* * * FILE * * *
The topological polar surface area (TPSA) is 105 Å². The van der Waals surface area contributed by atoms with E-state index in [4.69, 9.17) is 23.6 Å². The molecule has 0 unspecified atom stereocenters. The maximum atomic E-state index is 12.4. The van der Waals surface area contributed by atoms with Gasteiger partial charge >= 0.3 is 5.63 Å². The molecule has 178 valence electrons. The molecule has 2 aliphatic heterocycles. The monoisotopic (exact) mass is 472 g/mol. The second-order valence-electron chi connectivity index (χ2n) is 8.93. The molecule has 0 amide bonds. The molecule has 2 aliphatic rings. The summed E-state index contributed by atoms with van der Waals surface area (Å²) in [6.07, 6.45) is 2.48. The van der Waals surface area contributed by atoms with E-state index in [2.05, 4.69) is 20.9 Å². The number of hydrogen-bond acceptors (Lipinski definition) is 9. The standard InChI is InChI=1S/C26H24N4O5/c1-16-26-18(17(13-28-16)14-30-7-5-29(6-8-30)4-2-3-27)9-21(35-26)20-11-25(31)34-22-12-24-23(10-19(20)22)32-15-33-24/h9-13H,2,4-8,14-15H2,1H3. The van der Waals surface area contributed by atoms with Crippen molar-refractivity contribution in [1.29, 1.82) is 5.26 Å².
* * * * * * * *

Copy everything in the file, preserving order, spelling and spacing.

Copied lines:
The topological polar surface area (TPSA) is 105 Å². The van der Waals surface area contributed by atoms with E-state index in [4.69, 9.17) is 23.6 Å². The molecule has 0 unspecified atom stereocenters. The maximum atomic E-state index is 12.4. The van der Waals surface area contributed by atoms with Gasteiger partial charge >= 0.3 is 5.63 Å². The molecule has 178 valence electrons. The molecule has 2 aliphatic heterocycles. The monoisotopic (exact) mass is 472 g/mol. The second-order valence-electron chi connectivity index (χ2n) is 8.93. The molecule has 0 amide bonds. The molecule has 2 aliphatic rings. The summed E-state index contributed by atoms with van der Waals surface area (Å²) in [6.07, 6.45) is 2.48. The van der Waals surface area contributed by atoms with E-state index in [2.05, 4.69) is 20.9 Å². The number of hydrogen-bond acceptors (Lipinski definition) is 9. The standard InChI is InChI=1S/C26H24N4O5/c1-16-26-18(17(13-28-16)14-30-7-5-29(6-8-30)4-2-3-27)9-21(35-26)20-11-25(31)34-22-12-24-23(10-19(20)22)32-15-33-24/h9-13H,2,4-8,14-15H2,1H3. The van der Waals surface area contributed by atoms with Crippen molar-refractivity contribution in [1.29, 1.82) is 5.26 Å².